Fig. 2. Electric field distribution of AHMM. (a) Electric field distribution of the AHMM in XY and XZ planes within two cells inspired by plane wave in hyperbolic region (at 980 nm). Extensive EF hot spots are spread over the gap homogeneously. The array is with period of 220 nm and side length of 130 nm (i.e., gap distance of 90 nm). (b) Electric field distribution of the AHMM in XY and XZ planes with smaller gap (40 nm). A stronger and more homogeneous field distribution is formed as the gap becomes smaller. (c) Electric field distribution of the pure Au pillar array with the same size as in (b) XY and XZ planes (resonance 830 nm). (d) Gradient of electric field intensity from (a) in XY plane. Four gradients of XY plane are calculated with different Z values (position “Z=0” is marked in (a) with gray solid line).
Fig. 3.
Fig. 3. Theoretical calculation of Purcell factor with different AHMM parameters. (a) Schematic of the AHMM structure in XY view. Dipole is placed at the center inside the gap, and the polarization is parallel to the X axis. Side a1 and a2 represent being parallel and perpendicular to the polarization direction of the dipole. (b) Purcell factor of the dipole with a1=a2=130nm, d=90nm. Three obvious peaks, which correspond to the HMM modes, at 650 nm, 745 nm, and 980 nm are labeled in the order 1, 2, 3, respectively. (c) and (d) Distribution of three modes varies with side length of cell: (c) changing the side length of a1; (d) changing the side length of a2. There are individually adjustable modes by introducing pattern. (e) and (f) Distribution of three modes changes with HMM constituent: (e) changing the permittivity of dielectric; (f) changing the metal filling ratio. As the nature of the AHMM structure changes, all three modes move subsequently.
Fig. 4.
Fig. 4. Theoretical calculation of Purcell factor with different dipole positions. (a) Schematic of the AHMM in XZ view. Three representative positions of dipole are marked in the picture. (b) Purcell factor of dipole at different positions that correspond with (a). More enhanced modes can be found only when emitter is placed inside the gap of AHMM. (c) Spatial mapping of Purcell factor enhancement around the cell at three different wavelengths of the modes. Polarization of the used dipole is parallel to the X direction.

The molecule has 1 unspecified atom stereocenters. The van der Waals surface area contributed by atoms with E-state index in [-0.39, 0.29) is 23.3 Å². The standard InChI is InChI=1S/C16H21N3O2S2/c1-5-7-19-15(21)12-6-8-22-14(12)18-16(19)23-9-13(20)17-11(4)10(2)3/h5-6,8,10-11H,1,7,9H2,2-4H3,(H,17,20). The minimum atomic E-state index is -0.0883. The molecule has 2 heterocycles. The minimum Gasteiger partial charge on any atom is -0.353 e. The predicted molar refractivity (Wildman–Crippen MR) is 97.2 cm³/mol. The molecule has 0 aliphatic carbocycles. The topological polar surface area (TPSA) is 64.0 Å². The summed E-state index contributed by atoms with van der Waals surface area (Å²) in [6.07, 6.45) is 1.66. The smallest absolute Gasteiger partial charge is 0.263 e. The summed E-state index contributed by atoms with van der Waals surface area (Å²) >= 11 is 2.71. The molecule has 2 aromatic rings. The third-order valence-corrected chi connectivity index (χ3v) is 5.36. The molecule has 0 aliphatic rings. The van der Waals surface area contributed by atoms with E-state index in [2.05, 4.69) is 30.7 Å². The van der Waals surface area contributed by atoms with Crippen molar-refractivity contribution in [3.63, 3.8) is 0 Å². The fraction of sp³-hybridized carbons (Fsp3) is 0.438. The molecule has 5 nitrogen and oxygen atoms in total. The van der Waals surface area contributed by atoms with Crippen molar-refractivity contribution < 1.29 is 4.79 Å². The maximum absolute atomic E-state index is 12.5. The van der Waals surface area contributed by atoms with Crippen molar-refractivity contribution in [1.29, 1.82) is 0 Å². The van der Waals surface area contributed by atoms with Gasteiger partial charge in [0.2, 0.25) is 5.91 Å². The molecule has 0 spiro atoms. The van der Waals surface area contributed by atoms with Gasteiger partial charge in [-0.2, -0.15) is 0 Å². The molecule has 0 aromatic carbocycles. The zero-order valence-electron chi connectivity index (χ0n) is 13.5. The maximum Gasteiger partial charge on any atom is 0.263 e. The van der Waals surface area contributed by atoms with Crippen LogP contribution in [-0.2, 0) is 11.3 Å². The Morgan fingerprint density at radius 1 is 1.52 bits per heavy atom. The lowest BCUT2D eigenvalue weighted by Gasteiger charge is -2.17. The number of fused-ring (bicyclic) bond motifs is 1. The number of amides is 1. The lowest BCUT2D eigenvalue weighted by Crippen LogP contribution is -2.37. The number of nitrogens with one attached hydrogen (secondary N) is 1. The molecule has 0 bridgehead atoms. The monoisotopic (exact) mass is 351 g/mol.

Fig. 5.
Fig. 5. Preparation and characterization of samples. (a) Schematic of the fabrication process with electron beam evaporation and focused ion beam technology. (b) SEM image of AHMM structure at different magnification. Eight alternative layers can be seen clearly from insert. Roughness in the edge of array is mainly caused by the deposition and milling technology conducted at the subhundred nanometer scale. (c) Statistics of nanoparticle counts on silicon substrate and AHMM with different concentrations. (d) Optical microscope photograph including the AHMM with an excitation laser spot under 100× objective lens. (e) SEM image of UCNPs on (i) AHMM and (ii) silicon substrate with concentration C0 (12.5 mmol/L) and 10%C0, respectively. The area of view field is approximately the same as the laser spot in (d).
Fig. 6.
Fig. 6. Experimental emission measurements for UCNPs on different samples. (a) Upconversion mechanism in Yb3+/Tm3+ co-doped UCNPs under 980-nm excitation. (b) Design idea of AHMM. Blue solid line is the absorption spectrum of UCNPs, and red solid line is the Purcell factor of a dipole in AHMM. Peaks of Purcell factor are designed to match the excitation and emission wavelengths of the three- and four-photon processes. (c) Spectra of UCNPs on AHMM structure. Excitation power varies from 0.05 mW to 10.0 mW. (d) Excitation power dependence of UCNPs’ emission intensity presented in logarithm scale. Top left, UCNPs on AHMM; bottom right: UCNPs on Si substrate. (e) Enhancement factor of the upconversion processes. Descent occurs at 6.0 mW because the UCNPs on AHMM enter the supersaturation stage, while the UCNPs on Si substrate remain in the saturation region. (f) Emission ratios of 650 nm (triangle) and 745 nm (circle) to 800 nm on silicon substrate (blue line) and AHMM structure (red line). Ratios remain basically unchanged on the blank substrate and improve significantly in the AHMM structure as the power increases.

Equations (2)

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dPddu=32k0kz(uε1)3(1+rpe2ikzh),
dP||ddu=34k0kzuε1[1+rse2ikzh+kz2ε1k02(1rpe2ikzh)],